Three more WINZ staff have been fired following a review of Work and Income staff that suggests as many as one-tenth of staff may be inappropriately accessing beneficiaries' details.
An agency-wide review was ordered in the wake of Fairfax revelations in December that five staff had lost their jobs at the WINZ Manukau office, some for allegedly selling client details to debt collection agencies.
The report, Misuse of Client Information - Review of Work and Income Staff, obtained under the Official Information Act, said the department had audited a random sample of 100 front-line staff.
No criminal activity was detected but nine staff were found to have breached the code of conduct.
Three staff nationwide were fired as a result for:
- emailing their partner, who did not work for the Ministry , and telling them someone they knew had applied for a benefit
- emailing a friend in another government department about a client
- accessing and processing records of people the staff member knew, though not with any effect on benefit entitlement or financial gain
Work and Income head Debbie Power said although the incidents were low-level and would not have resulted in harm to anyone, they were nevertheless ''intolerable and extremely disappointing''.
''While no criminal behaviour or fraud was identified, these staff had accessed client information they weren't entitled to, written inappropriate emails and in two instances passed client information to a third party. In one case this was with the staff member's partner, in the other, a former staff member.''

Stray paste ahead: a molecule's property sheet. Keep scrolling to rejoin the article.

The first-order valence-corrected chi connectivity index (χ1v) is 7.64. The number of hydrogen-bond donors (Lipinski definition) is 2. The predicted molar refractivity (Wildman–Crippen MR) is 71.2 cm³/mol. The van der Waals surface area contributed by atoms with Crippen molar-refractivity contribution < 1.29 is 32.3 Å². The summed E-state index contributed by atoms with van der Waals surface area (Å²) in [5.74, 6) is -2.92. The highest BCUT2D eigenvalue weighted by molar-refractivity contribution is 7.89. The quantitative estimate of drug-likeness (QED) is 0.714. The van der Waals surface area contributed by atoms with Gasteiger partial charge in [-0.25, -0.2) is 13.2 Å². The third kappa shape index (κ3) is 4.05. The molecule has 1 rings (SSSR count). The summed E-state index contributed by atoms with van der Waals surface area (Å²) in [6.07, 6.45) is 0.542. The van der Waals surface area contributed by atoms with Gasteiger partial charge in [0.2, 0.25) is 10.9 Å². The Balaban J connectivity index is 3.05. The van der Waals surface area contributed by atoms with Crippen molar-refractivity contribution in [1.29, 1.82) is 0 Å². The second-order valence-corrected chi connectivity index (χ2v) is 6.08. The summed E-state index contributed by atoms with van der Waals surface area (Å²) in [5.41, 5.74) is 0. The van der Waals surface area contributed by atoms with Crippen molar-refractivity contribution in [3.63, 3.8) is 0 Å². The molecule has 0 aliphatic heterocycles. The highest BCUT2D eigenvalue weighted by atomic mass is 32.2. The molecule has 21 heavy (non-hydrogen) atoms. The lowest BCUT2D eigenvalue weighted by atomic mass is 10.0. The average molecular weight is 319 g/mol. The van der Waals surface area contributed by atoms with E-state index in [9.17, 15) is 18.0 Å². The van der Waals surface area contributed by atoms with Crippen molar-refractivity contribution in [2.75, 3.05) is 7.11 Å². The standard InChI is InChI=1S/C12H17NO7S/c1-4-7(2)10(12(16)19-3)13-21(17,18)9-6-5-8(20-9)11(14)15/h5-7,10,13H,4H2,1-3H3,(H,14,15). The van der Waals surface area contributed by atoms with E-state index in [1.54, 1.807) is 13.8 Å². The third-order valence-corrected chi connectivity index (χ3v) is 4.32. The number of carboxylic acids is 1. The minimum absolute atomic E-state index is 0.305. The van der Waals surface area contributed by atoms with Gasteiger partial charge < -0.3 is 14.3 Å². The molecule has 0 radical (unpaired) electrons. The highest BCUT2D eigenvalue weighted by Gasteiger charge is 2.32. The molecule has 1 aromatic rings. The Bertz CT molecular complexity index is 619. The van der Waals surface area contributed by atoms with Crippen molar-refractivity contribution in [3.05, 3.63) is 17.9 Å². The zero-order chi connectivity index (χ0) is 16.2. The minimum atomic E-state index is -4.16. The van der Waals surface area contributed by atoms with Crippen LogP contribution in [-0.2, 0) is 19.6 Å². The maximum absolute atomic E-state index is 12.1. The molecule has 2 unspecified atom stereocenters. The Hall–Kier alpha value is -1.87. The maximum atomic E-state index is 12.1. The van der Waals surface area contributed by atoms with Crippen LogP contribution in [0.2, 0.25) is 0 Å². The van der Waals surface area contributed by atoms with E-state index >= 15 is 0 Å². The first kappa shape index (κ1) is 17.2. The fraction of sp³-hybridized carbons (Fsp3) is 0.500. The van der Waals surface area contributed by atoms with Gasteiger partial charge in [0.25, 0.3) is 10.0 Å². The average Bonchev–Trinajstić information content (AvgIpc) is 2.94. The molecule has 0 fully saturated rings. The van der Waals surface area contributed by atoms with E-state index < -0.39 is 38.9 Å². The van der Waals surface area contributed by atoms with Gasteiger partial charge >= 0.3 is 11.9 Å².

The report said the other six staff members were low-level breaches - one person had changed a family member's address on their file - and staff were issued warnings.
Labour Social Development spokeswoman Jacinda Ardern said the results were ''pretty alarming''.
''I'm surprised that with a random stock-take they would pick up nine people warranting a warning.
She also disagreed with Power's assertion that ''this was not a widespread or systemic problem''.
''For Work and Income to respond in that way suggests they have a tolerance level, and there should be no tolerance.
''They deal with people when they are at their most vulnerable and people taking advantage of that is (intolerable).''
The report comes on the heels of allegations that Immigration staff have also been inappropriately accessing clients' information.
The status of the original, allegedly-criminal information violations at Manukau WINZ is not known but the report said a number of staff were pursuing the matter and had raised personal grievances in relation to their firing.
Power said that action and the subsequent review had been educational for WINZ staff.
''Existing staff education and awareness programme on the protection of client information will be strengthened (and)...comprehensive audits and checks on staff accessing information will continue.''
''I want both staff and members of the public to be left in no doubt about the importance of this crucial issue. The dismissals send a crystal-clear warning of the tough approach the Ministry will continue to adopt around the safeguarding of client information,'' Power said.
- © Fairfax NZ News
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